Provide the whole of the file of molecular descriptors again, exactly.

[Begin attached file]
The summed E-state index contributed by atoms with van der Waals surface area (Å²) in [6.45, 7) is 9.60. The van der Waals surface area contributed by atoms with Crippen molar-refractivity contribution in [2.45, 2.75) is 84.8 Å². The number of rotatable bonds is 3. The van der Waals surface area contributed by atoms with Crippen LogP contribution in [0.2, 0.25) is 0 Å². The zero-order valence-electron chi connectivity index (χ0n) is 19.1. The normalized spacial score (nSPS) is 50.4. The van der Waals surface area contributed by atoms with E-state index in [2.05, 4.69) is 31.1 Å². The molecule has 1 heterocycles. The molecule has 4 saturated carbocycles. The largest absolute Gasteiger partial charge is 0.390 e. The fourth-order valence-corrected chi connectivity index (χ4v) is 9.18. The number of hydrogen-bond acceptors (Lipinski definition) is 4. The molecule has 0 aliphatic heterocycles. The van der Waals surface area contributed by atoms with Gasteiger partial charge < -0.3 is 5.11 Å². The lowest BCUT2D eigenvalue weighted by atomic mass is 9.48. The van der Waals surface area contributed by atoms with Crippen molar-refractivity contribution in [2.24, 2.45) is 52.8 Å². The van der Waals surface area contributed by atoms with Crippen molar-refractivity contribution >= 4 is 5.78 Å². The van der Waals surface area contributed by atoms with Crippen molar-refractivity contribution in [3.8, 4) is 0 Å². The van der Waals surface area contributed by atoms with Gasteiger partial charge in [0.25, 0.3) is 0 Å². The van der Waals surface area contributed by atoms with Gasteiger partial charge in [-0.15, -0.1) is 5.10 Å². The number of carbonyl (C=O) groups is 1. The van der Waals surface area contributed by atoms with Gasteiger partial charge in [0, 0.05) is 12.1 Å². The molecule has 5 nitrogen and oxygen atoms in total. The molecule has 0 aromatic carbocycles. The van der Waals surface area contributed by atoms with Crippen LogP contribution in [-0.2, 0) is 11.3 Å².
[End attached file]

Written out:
The summed E-state index contributed by atoms with van der Waals surface area (Å²) in [6.45, 7) is 9.60. The van der Waals surface area contributed by atoms with Crippen molar-refractivity contribution in [2.45, 2.75) is 84.8 Å². The number of rotatable bonds is 3. The van der Waals surface area contributed by atoms with Crippen LogP contribution in [0.2, 0.25) is 0 Å². The zero-order valence-electron chi connectivity index (χ0n) is 19.1. The normalized spacial score (nSPS) is 50.4. The van der Waals surface area contributed by atoms with E-state index in [2.05, 4.69) is 31.1 Å². The molecule has 1 heterocycles. The molecule has 4 saturated carbocycles. The largest absolute Gasteiger partial charge is 0.390 e. The fourth-order valence-corrected chi connectivity index (χ4v) is 9.18. The number of hydrogen-bond acceptors (Lipinski definition) is 4. The molecule has 0 aliphatic heterocycles. The van der Waals surface area contributed by atoms with Gasteiger partial charge < -0.3 is 5.11 Å². The lowest BCUT2D eigenvalue weighted by atomic mass is 9.48. The van der Waals surface area contributed by atoms with Crippen molar-refractivity contribution in [2.24, 2.45) is 52.8 Å². The van der Waals surface area contributed by atoms with Crippen molar-refractivity contribution >= 4 is 5.78 Å². The van der Waals surface area contributed by atoms with Crippen molar-refractivity contribution in [3.8, 4) is 0 Å². The van der Waals surface area contributed by atoms with Gasteiger partial charge in [0.25, 0.3) is 0 Å². The van der Waals surface area contributed by atoms with Gasteiger partial charge in [-0.15, -0.1) is 5.10 Å². The number of carbonyl (C=O) groups is 1. The van der Waals surface area contributed by atoms with Gasteiger partial charge in [0, 0.05) is 12.1 Å². The molecule has 5 nitrogen and oxygen atoms in total. The molecule has 0 aromatic carbocycles. The van der Waals surface area contributed by atoms with Crippen LogP contribution in [-0.2, 0) is 11.3 Å².